We use a bullet that is sized .377 inch. I am aware that 375 Winchester chambered rifles utilize a .375 inch bore. When fired, the .377 inch bullet will slug/size right down to .375 without raising pressures (we’ve tested the heck out of this) this is in part due to the construction of the bullet, but also due to our powder choice.

.381 BORE RIFLES

We are also aware that many old 38-55 rifles utilize a bore diameter of up to .381 inch, but most are between .377 and .380 inch. At 38,000 cup, there is enough pressure generated by this cartridge to cause that .377 diameter bullet to hit the rifling lands and slug up to the bore diameter (all the way up to .381 inch) and give wonderful accuracy.

HARD CAST SOMEDAY? - MAYBE

We’ve considered making hard cast loads for 38-55 also, (I personally shoot hard cast 270gr. bullets in all of my several 38-55 rifles) but they are too hard to slug up when fired, so the user would have to know his bore diameter and because of this and the numerous questions it would generate, I am still holding off on making any hard cast loads. Further, when firing hard cast loads, they are also too hard to size down to a smaller bore diameter without raising pressures and the thought of a customer trying to shoot a .380 inch hard bullet down the .375 inch bore of a 375 Winchester, has me a bit nervous. So to date, hard cast loads for the 38-55 are not in production and may never be.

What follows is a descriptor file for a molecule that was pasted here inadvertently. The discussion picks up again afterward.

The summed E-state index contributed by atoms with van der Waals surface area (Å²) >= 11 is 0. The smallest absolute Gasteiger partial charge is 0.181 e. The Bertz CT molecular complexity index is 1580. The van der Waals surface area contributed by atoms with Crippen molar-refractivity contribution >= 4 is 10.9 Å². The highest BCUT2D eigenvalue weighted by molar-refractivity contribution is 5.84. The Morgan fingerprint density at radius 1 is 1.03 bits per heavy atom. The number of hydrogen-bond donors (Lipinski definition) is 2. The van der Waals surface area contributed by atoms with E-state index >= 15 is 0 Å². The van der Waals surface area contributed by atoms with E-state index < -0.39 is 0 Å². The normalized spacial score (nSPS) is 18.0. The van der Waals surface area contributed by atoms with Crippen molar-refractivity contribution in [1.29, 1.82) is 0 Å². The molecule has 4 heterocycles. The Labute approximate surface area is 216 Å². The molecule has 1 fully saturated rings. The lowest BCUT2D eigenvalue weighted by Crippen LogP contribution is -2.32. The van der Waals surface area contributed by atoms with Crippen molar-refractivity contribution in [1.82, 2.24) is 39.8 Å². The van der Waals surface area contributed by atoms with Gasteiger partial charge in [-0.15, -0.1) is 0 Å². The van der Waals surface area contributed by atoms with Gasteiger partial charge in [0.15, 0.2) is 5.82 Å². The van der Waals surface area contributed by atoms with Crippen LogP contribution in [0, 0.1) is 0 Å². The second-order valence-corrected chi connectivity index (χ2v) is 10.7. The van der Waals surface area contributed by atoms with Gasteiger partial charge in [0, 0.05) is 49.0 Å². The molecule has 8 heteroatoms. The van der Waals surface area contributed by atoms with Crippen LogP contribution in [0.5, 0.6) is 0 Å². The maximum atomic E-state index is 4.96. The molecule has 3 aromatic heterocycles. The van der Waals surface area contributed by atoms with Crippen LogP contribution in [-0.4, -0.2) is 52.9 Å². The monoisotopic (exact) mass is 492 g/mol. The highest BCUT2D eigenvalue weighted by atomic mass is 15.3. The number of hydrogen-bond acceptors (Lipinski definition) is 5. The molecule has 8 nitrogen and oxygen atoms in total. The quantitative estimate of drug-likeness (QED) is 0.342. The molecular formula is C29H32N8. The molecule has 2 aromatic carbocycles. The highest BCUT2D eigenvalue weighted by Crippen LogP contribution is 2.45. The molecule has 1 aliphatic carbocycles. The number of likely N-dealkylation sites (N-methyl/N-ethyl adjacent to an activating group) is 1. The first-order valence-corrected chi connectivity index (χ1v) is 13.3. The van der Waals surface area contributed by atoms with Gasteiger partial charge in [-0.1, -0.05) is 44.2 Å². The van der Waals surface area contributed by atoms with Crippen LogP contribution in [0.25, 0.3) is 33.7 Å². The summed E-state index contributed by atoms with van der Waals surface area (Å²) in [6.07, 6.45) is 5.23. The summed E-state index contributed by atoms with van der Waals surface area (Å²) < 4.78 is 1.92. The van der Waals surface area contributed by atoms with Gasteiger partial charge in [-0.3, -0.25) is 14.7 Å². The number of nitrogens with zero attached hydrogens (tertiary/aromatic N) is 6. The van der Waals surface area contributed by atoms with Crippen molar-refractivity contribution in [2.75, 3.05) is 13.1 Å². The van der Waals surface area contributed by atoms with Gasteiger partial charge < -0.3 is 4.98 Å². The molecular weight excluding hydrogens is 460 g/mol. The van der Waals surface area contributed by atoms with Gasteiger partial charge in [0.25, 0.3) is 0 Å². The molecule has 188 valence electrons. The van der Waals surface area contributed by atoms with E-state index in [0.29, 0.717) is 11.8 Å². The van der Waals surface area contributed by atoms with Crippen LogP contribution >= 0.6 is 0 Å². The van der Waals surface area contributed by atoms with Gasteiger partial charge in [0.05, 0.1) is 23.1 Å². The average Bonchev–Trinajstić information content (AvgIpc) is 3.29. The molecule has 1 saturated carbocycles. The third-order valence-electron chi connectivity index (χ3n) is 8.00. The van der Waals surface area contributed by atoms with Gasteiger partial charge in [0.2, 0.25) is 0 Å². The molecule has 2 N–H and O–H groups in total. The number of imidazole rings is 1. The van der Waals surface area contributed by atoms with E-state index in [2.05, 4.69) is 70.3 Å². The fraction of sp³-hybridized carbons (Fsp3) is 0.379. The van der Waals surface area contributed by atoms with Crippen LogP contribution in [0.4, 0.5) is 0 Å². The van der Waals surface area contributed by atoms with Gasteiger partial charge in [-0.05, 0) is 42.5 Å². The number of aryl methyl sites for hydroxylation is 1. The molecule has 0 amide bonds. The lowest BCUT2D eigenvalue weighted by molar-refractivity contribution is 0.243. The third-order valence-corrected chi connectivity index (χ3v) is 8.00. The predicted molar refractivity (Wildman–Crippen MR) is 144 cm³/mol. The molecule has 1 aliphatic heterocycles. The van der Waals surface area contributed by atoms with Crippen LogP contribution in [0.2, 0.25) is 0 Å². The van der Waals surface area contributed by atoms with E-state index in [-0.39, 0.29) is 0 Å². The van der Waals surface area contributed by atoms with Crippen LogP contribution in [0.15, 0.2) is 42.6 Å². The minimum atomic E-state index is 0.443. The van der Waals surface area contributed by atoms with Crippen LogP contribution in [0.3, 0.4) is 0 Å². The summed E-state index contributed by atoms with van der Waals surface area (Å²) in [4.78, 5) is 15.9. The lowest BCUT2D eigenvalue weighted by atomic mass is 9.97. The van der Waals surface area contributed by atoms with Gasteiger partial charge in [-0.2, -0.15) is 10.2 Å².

If you email me and ask if what I wrote here is true, I will simply refer you back to everything I wrote here…..I will not tell you something more or different than what I have put in writing here on the site. What is written here is based on decades of my experience with my own rifles and with selling hundreds of thousands of rounds of this ammo to the shooting public…… Thank you for carefully reading this information.

Good shooting and God bless.

Best,
Tim

PS
As an aside, because I love the utility of the 38-55 when loaded to full power, I’ll include the following; I own one of each of the Winchester 38-55 commemorative rifles…..Winchester made three different commemoratives. (Chief Crazy Horse, Legendary Frontiersmen and the Oliver Winchester) These are very functional and highly accurate rifles. I did not care about their collectability, so I installed aperture sights and sling swivel studs and have used them quite a bit. With proper loads, these collectable rifles will shoot 1 MOA @ 100 yards, which is super impressive for lever action 1894 design rifles. If you run across any of these commemorative Winchesters, do not dismiss them as useless collectables. They are pretty prevalent on the open market, because folks do not know just how useable a rifle they are. Part of the great utility of the 38-55 is that with our full power loads, they are capable of taking any North American game including grizzly or large AK Yukon bull moose, but they generate only about 50% of the felt recoil (this is a guess based on how the recoil feels to me) of our full power 45-70 loads……just sayin.